The Artist-in-Residence Program at Rocky Mountain National Park is a long-standing tradition that offers professional artists of all mediums the "opportunity to pursue their artistic discipline while being surrounded by the park's inspiring landscape." After the competitive selection process, six volunteer artists, who stay in the park at different times throughout the summer, were chosen to represent the arts that have helped bring the NPS to life.
Because 2015 is Rocky's centennial year, the park is hosting residents who symbolize the past, present and future of art in the park. Cue Cory Hills, a percussive storyteller who became a household name at Rocky after his residency in 2008 and the first artist to be selected for a second time, representing the past.
At the beginning of Cory's second week here I was able to snag a few hours of his time and make my way out to the historic William Allen White cabin, which is not open to the public and has a bathtub instead of a shower (awesome!). White was a famous American editor and author, known for his journalistic influence at the Emporia Gazette, a Kansas newspaper still in print today. His summer retreat was restored and has been home to Rocky's artists in the residence program since 1984.
When I sat down at the big wooden dining table that held paper notes, scribbled ideas and a laptop playing quiet music, I was nervous that my not-so-musically-inclined self was going to ask an embarrassing question. I may have made a fool out of myself, but I will never know because Cory was so relaxed and laidback. In fact, he jokingly mentioned that his claim to fame is being a member of a Grammy-nominated percussion quartet and recording the drum music for Survivor.
Cory has been all over the world, studying performance art in Australia and creating the idea of percussive storytelling after living with a Senegalese "griot," or African storyteller, while attending Instituto Fabrica in Italy. In fact, he wrote his award-winning piece, The Lost Bicycle, while studying there. Cory enjoyed reminiscing on his time abroad and told me that going overseas "changed everything."
When he started his doctorate program at the University of Kansas he kept his head down and focused on developing percussive storytelling into a national program. With help from a private donor, Cory was able to travel around to elementary schools in Kansas to perform his stories in libraries and at assemblies. Now, after more than 400 performances, he has presented his "digestible stories with complex music" to more than 40,000 children in eight different countries.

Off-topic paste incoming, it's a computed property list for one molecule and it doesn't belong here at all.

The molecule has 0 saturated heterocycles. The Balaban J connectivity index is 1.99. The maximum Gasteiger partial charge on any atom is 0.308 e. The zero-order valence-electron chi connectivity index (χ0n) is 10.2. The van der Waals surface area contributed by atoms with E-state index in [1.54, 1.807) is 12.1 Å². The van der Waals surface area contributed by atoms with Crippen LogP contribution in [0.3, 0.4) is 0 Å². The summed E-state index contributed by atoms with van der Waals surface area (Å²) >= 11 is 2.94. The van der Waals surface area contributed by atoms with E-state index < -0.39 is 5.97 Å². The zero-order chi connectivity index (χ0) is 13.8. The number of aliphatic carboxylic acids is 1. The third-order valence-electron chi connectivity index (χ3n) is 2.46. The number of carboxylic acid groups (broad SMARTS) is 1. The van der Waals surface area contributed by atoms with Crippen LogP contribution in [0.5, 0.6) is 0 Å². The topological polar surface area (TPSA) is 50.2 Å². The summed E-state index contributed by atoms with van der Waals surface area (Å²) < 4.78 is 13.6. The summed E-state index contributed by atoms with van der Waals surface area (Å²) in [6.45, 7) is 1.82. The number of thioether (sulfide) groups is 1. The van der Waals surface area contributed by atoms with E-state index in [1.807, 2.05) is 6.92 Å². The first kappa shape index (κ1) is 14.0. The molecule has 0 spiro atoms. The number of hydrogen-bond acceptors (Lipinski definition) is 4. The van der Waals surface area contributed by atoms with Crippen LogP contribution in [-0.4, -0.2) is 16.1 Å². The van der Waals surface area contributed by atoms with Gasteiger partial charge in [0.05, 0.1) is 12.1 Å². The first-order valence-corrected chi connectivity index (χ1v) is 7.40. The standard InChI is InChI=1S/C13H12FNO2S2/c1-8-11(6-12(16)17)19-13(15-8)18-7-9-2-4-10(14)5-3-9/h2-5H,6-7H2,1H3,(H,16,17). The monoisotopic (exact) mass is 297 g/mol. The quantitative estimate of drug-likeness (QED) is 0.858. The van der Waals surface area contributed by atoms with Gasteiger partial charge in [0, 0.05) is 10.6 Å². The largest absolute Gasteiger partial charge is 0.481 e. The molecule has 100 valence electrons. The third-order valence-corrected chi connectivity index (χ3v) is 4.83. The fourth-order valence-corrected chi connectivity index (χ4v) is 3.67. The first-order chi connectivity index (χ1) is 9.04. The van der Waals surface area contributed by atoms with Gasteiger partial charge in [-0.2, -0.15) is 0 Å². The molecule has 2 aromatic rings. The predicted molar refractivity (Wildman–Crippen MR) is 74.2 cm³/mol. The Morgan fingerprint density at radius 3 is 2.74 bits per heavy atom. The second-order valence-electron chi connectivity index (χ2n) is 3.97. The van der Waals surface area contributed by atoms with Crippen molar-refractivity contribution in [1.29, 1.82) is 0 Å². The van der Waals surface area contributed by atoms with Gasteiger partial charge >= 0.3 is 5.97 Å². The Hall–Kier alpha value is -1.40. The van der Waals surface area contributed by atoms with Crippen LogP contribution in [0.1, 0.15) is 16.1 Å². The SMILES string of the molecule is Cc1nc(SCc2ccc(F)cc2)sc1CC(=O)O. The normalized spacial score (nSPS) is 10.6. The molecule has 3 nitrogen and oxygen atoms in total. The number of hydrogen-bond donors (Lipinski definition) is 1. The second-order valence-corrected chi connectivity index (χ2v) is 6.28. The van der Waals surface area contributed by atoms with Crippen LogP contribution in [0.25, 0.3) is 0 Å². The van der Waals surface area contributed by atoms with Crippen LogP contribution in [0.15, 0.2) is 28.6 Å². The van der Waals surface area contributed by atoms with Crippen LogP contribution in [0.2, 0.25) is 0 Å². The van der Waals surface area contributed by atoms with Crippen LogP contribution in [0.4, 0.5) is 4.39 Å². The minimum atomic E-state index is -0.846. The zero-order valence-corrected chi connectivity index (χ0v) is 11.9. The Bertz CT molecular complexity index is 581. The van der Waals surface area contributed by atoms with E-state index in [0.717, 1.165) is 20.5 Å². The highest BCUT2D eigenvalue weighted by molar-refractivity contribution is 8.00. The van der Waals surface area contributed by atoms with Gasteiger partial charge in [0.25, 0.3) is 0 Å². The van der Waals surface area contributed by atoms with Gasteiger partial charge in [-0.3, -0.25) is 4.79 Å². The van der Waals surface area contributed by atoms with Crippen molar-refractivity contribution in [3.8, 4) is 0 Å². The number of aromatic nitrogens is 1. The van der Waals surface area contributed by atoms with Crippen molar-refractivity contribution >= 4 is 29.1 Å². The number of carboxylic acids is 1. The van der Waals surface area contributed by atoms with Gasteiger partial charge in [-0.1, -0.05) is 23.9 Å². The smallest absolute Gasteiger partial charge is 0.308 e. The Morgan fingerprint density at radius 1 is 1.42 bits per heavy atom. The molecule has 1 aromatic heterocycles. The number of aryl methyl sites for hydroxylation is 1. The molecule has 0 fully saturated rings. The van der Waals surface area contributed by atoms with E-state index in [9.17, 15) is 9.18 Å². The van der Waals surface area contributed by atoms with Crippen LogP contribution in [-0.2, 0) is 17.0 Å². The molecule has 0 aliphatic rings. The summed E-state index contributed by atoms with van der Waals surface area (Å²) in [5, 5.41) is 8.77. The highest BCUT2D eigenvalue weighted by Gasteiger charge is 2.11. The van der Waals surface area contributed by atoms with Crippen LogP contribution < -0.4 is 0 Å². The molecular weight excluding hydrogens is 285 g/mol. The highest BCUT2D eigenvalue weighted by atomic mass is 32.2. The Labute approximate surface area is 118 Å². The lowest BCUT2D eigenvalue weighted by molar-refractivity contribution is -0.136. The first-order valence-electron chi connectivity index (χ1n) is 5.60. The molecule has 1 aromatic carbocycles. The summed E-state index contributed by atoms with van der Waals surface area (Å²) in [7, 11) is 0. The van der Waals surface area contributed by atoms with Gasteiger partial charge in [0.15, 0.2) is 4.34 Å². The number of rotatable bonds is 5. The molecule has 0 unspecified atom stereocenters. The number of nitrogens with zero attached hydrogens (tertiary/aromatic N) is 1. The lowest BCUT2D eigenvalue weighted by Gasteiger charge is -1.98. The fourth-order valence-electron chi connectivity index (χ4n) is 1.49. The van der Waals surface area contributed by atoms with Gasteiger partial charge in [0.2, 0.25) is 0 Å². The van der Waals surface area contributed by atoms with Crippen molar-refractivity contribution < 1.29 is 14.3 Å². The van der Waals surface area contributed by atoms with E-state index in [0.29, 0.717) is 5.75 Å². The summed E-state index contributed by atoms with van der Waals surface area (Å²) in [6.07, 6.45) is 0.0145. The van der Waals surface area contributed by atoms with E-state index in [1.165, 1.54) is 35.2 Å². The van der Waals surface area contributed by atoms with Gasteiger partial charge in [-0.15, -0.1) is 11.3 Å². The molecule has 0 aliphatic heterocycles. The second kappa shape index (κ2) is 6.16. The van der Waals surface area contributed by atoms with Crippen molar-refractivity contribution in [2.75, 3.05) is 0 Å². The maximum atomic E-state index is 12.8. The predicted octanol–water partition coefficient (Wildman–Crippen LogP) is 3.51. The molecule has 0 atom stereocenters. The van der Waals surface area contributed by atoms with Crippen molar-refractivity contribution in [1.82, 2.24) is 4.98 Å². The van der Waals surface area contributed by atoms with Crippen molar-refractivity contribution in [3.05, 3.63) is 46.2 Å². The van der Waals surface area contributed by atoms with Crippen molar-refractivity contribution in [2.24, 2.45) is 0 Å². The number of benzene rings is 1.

On the evening of July 8, I attended one of Cory's performances in the Beaver Meadows Visitor Center. As part of the Artist-In-Residence program, the artists get to present two 45-minute public programs about their artform and experience at Rocky. Cory had the packed crowd of vacationers, locals and park staff engaged, laughing and participating right off the bat. Toward the end of his presentation he performed a piece he created during his stay, that he will record using all wooden percussion instruments and donate to the park, about two animals that become friends at the keyhole of Longs Peak.
Many different inspirations help Cory create his art, such as straightforward suggestions from the children in his audiences and the fascinating questions they ask after he performs. While he was here, however, he was influenced by the sights and sounds of wildlife outside of the cabin and the Arapahoe and Ute American Indian names of different areas around the park. "I've been enjoying just having time to myself, to think and get stuff done in the silence of the cabin," he told me.
As Cory continues to spread the art of percussive storytelling, as well as expanding his musical abilities into academic research fields and educational outlets, we are thankful to have the opportunity to host volunteers like him through the Artist-In-Residence program. We can't wait to see what kinds of art the park will inspire for the next 100 years.
Last updated: July 24, 2015